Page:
Since the Indian government made plain its displeasure at its territory being used to attack China’s Tibet policy, senior TYC officials no longer hold important conversations over the telephone.
But much of the anti-China effort continues to take place outside India.
In Britain, the Tibetan community is tiny but the Free Tibet Campaign has been a vocal champion for the cause for more than 20 years.
Set up in 1987 and funded independently by membership subscriptions and donations from benefactors, the campaign boasts around 19,000 supporters.
The Free Tibet Campaign says a lot of its members are older people who actually remember the 1950 invasion, aware of the fact that Britain did have prior diplomatic relations with Tibet and are appalled that the government has not done more for the Tibetan cause.
But activists do more than just pound the pavements.
The campaign commissions academic research, publishes reports and works closely with a second group, a charity called TibetWatch, which has an office in Dharamsala.
Another older group, the Tibet Society, focuses its efforts on getting Tibet onto the parliamentary agenda in Westminster, urging individuals to apply pressure on MPs to support parliamentary motions.
On the other hand, the US-based International Campaign for Tibet (ICT), which has offices in Belgium, the Netherlands and Germany and worldwide links to other organisations, is guided by non-Tibetans.
“We have built an extensive international network with other groups to ensure that there is pressure on China for an independent Tibet,” said ICT’s advocacy director Mary Beth Markey.
For 20 years, the group has monitored and reported on human rights in the country. It has also worked with governments to develop policies and programmes for Tibet.
Ms Markey put the ICT’s membership at “tens of thousands” in the United States and abroad.
Significantly, the group has promoted self-determination through negotiations between Beijing and the Dalai Lama.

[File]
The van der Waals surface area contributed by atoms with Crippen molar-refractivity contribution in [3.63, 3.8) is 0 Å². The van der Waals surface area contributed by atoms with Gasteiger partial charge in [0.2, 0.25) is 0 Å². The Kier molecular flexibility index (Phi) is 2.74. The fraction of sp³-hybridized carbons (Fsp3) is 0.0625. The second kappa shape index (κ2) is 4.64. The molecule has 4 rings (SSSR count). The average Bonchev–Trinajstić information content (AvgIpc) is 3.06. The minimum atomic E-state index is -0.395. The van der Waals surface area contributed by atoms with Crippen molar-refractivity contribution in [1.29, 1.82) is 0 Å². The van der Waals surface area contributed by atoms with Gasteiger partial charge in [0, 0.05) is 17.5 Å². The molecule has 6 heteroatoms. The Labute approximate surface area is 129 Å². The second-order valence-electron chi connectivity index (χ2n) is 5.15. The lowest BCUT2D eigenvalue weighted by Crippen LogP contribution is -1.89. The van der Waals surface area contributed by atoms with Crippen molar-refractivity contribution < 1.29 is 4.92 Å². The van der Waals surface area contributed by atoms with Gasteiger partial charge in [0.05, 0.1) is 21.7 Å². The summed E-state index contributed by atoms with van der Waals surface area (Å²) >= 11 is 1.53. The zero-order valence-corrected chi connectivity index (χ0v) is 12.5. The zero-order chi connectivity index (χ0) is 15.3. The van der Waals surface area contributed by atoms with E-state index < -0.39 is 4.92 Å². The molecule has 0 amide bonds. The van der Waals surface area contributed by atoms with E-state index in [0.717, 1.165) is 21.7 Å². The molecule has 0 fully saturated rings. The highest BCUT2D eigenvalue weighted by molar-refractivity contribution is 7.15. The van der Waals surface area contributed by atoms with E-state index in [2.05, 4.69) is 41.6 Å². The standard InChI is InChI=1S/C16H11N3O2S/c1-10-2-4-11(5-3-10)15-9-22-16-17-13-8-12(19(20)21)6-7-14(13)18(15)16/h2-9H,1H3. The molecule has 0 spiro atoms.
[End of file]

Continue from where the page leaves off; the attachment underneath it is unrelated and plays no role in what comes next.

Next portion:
It is the connection with US lawmakers that has proved most potent.
According to Professor Thomas Grunfeld, a leading expert on Tibet at the State University of New York, the ICT and Tibet lobby found a receptive hearing with the US Congress, whose members were angry – as they are today – at China over nuclear proliferation, trade imbalances, prison labour and human rights.
Hearings were held and amendments were added to Bills condemning “human rights violations” and calling Tibet an “occupied country”.
In 1987, when the Dalai Lama was in the US, the first demonstrations in three decades broke out in Tibet.
ICT scored another coup by lobbying lawmakers to award the Congressional Gold Medal, the nation’s highest civilian honour, to the Dalai Lama last year.
ICT also has an office in Dharamsala. Unlike the offices of the Tibetan administration, which tend to be spartan, the ICT office is outfitted with computers, Internet and big-screen televisions.
Ethnic Tibetans fluent in Mandarin monitor news from the mainland continuously and are active bloggers, often using multiple aliases.
One such blogger is Mr Tenzin Losel, whose parents live in Lhasa. The 27-year-old Tibetan made the 40-day trek to Kathmandu with 65 others and has made Dharamsala his home for more than a decade.
He uses three aliases for his blogging and monitoring work, and speaks Mandarin, English and Tibetan. “I didn’t know a word of Tibetan when I was in Tibet,” he said.